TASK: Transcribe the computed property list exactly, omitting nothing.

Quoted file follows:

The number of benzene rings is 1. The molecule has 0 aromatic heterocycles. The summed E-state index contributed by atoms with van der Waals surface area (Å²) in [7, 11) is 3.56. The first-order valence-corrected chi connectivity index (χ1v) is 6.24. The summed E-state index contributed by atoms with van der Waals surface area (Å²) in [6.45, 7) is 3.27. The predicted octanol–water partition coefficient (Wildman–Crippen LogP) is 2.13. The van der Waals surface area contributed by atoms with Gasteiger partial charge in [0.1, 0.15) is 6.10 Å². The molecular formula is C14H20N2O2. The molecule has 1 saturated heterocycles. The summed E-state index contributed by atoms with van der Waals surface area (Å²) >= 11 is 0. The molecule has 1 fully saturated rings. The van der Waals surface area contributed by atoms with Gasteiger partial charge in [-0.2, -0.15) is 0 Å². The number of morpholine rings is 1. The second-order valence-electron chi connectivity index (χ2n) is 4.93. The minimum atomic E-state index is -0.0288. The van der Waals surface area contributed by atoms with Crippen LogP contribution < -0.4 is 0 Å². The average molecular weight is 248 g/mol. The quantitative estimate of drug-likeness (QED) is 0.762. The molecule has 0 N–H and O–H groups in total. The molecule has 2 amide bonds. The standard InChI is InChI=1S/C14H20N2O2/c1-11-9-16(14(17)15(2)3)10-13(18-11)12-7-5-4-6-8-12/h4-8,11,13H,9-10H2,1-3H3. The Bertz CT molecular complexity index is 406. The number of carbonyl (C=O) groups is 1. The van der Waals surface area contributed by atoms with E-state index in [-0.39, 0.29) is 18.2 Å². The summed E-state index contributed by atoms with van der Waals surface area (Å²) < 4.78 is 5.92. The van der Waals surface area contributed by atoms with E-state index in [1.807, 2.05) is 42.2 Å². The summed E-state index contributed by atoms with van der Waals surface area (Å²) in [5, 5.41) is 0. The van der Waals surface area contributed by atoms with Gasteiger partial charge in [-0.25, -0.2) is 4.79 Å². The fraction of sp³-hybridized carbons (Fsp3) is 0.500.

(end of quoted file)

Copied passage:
The number of benzene rings is 1. The molecule has 0 aromatic heterocycles. The summed E-state index contributed by atoms with van der Waals surface area (Å²) in [7, 11) is 3.56. The first-order valence-corrected chi connectivity index (χ1v) is 6.24. The summed E-state index contributed by atoms with van der Waals surface area (Å²) in [6.45, 7) is 3.27. The predicted octanol–water partition coefficient (Wildman–Crippen LogP) is 2.13. The van der Waals surface area contributed by atoms with Gasteiger partial charge in [0.1, 0.15) is 6.10 Å². The molecular formula is C14H20N2O2. The molecule has 1 saturated heterocycles. The summed E-state index contributed by atoms with van der Waals surface area (Å²) >= 11 is 0. The molecule has 1 fully saturated rings. The van der Waals surface area contributed by atoms with Gasteiger partial charge in [-0.2, -0.15) is 0 Å². The number of morpholine rings is 1. The second-order valence-electron chi connectivity index (χ2n) is 4.93. The minimum atomic E-state index is -0.0288. The van der Waals surface area contributed by atoms with Crippen LogP contribution < -0.4 is 0 Å². The average molecular weight is 248 g/mol. The quantitative estimate of drug-likeness (QED) is 0.762. The molecule has 0 N–H and O–H groups in total. The molecule has 2 amide bonds. The standard InChI is InChI=1S/C14H20N2O2/c1-11-9-16(14(17)15(2)3)10-13(18-11)12-7-5-4-6-8-12/h4-8,11,13H,9-10H2,1-3H3. The Bertz CT molecular complexity index is 406. The number of carbonyl (C=O) groups is 1. The van der Waals surface area contributed by atoms with E-state index in [-0.39, 0.29) is 18.2 Å². The summed E-state index contributed by atoms with van der Waals surface area (Å²) < 4.78 is 5.92. The van der Waals surface area contributed by atoms with E-state index in [1.807, 2.05) is 42.2 Å². The summed E-state index contributed by atoms with van der Waals surface area (Å²) in [5, 5.41) is 0. The van der Waals surface area contributed by atoms with Gasteiger partial charge in [-0.25, -0.2) is 4.79 Å². The fraction of sp³-hybridized carbons (Fsp3) is 0.500.